Grace Lee Society, Culture, and Security

Who’s Watching? The Current State of Intelligence Oversight in Canada (Part 1)

Canadian security intelligence oversight has been a recurring topic of debate in recent years. In 2015, it was especially contentious in light of anti-terror legislation, such as C-51, which many feared would violate the civil liberties of Canadians through abuse of enhanced law enforcement powers. At the time, Liberal Party leader Justin Trudeau supported the legislation, on the condition that if elected, a Liberal government would “introduce parliamentary oversight” to prevent any anticipated abuses.

Six months later, what is the status of Trudeau’s promised oversight?

This first instalment of a two-part series will explore the major criticisms of Canadian security intelligence oversight leading up to the 2015 federal election. The second instalment of this series will assess what changes, if any, have been implemented since the election of Trudeau’s Liberal government to address such criticisms.

To provide some background, there are a variety of security intelligence agencies that operate within Canada. This article will focus primarily on the Canadian Security Intelligence Service (CSIS), the Communications Security Establishment (CSE), and the Canadian Border Services Association (CBSA).

Major issues in 2015

CSIS: No parliamentary oversight

In 2015, the question of increased intelligence oversight in Canada focused primarily on CSIS. Despite the fact that CSIS has an independent review body, the Security Intelligence Review Committee (SIRC), there were calls for the creation of a parliamentary review committee to support this inadequate “patchwork, part-time, retroactive, and complaints-based review process.” Such a committee would allow for increased cooperation between security agencies and lawmakers, as well as help ensure policy compliance with the Charter.

Throughout these debates, the SIRC itself also identified a number of challenges with its oversight operations. For instance, it faced personnel shortages, barriers to interdepartmental and interagency investigations, and an increased workload with the introduction of wider investigative powers through Bill C-51. Most importantly, it had a meagre $2.87 million budget compared to that of CSIS which totalled approximately $500 million annually.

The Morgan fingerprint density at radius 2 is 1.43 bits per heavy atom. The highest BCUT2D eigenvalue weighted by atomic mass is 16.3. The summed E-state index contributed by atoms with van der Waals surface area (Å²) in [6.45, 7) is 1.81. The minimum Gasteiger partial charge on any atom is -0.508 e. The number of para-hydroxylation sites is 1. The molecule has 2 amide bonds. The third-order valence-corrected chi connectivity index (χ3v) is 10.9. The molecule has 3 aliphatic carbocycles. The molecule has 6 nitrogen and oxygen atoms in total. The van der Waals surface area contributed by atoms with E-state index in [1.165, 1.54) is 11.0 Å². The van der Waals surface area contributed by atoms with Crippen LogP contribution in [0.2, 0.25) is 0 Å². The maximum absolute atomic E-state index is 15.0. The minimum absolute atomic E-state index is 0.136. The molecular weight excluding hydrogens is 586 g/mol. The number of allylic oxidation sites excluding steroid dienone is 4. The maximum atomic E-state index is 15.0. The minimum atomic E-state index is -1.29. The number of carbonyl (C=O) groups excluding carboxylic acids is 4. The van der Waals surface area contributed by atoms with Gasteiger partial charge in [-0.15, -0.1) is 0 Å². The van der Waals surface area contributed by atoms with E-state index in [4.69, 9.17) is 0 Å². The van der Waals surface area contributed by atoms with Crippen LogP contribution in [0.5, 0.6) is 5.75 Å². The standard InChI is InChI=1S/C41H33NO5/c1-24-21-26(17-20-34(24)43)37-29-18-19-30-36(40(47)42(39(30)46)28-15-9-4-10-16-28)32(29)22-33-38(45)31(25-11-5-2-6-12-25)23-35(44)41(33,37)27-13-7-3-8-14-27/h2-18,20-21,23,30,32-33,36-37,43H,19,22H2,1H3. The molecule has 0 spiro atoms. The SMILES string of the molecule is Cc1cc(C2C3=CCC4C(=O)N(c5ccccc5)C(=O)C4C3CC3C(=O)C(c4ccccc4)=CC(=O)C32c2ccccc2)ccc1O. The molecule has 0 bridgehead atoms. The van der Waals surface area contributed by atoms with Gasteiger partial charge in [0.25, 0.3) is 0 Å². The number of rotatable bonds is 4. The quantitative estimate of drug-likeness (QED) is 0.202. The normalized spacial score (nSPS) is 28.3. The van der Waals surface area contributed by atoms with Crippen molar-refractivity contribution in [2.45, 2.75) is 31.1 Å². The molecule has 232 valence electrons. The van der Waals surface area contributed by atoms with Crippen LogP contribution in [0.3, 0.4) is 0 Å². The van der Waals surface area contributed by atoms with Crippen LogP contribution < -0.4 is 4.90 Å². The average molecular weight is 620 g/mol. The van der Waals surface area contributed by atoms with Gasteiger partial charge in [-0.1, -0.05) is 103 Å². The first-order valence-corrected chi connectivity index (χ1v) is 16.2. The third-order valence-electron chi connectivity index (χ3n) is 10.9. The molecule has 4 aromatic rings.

CSE: Lack of resource capacity and interagency cooperation

Like the SRIC, the CSE Commission, which oversees the CSE, was also experiencing a severe lack of resource capacity heading into the 2015 elections. At one point in the year, it only had 10 staff members to monitor the activities of the CSE’s more than 2100 staff. Moreover, the CSE Commission was not allowed to share information with SIRC, despite the CSE and CSIS doing so on a regular basis. This made it “difficult to see the whole picture” when it came to oversight of both agencies.

CBSA: No oversight body

As for the CBSA, unlike CSIS and the CSE, it did not have any oversight body as of 2015. Implementing one to ensure “appropriate compliance with legislation and policy” was one of the central recommendations of a Senate Committee investigation conducted in 2014. The same investigation also called for an independent civilian review and complaints body, like SIRC or the CSE Commission, to oversee CBSA activities. A specific finding of this investigation was the need for better documentation practices within the CBSA, including the audio and video recording of all conducted interviews, and retaining of these recordings for a minimum of a decade afterwards.


And so, heading into the federal elections, there were concerns about the state of security intelligence oversight in Canada. Moreover, with counterterrorism being a central election issue, the question of finding a balance between security and liberty became a heated item on the agenda as well. While the Conservative Party opted to campaign on the platform that existing oversight mechanisms were sufficient in light of the new anti-terror bill, the NDP and Liberal Party both called for strengthened oversight.

Specifically, the Liberal Party promised to “create an all-party committee to monitor and oversee the operations of every government department and agency with national security responsibilities.”

Half a year into the Liberal Party’s new term, have any steps been taken to meet their campaign promise? Have any steps been taken to address the other shortcomings identified with existing oversight mechanisms? Find out in the next instalment of this series on Canadian security intelligence oversight.

Image courtesy of Jeremy Board.

Disclaimer: Any views or opinions expressed in articles are solely those of the authors and do not necessarily represent the views of the NATO Association of Canada.

Grace Lee
Grace Lee is an undergraduate student at the University of Toronto specializing in International Relations and majoring in Criminology. She is interested in the interplay between high-level institutional accountability and grassroots community dialogue in regards to national security. Grace is involved with the G20 Research Group and manages a team of analysts who track member-countries’ commitment compliance. She is also a fellow of the A Common Word Among the Youth Initiative and a Council Youth Commissioner for Scouts Canada, which engages her local community in programming to address differences and promote values of diversity and citizenship. Grace is particularly drawn to the fields of intelligence analysis and defence policymaking and hopes to explore the role of broader community engagement in confronting issues of organized crime and corruption.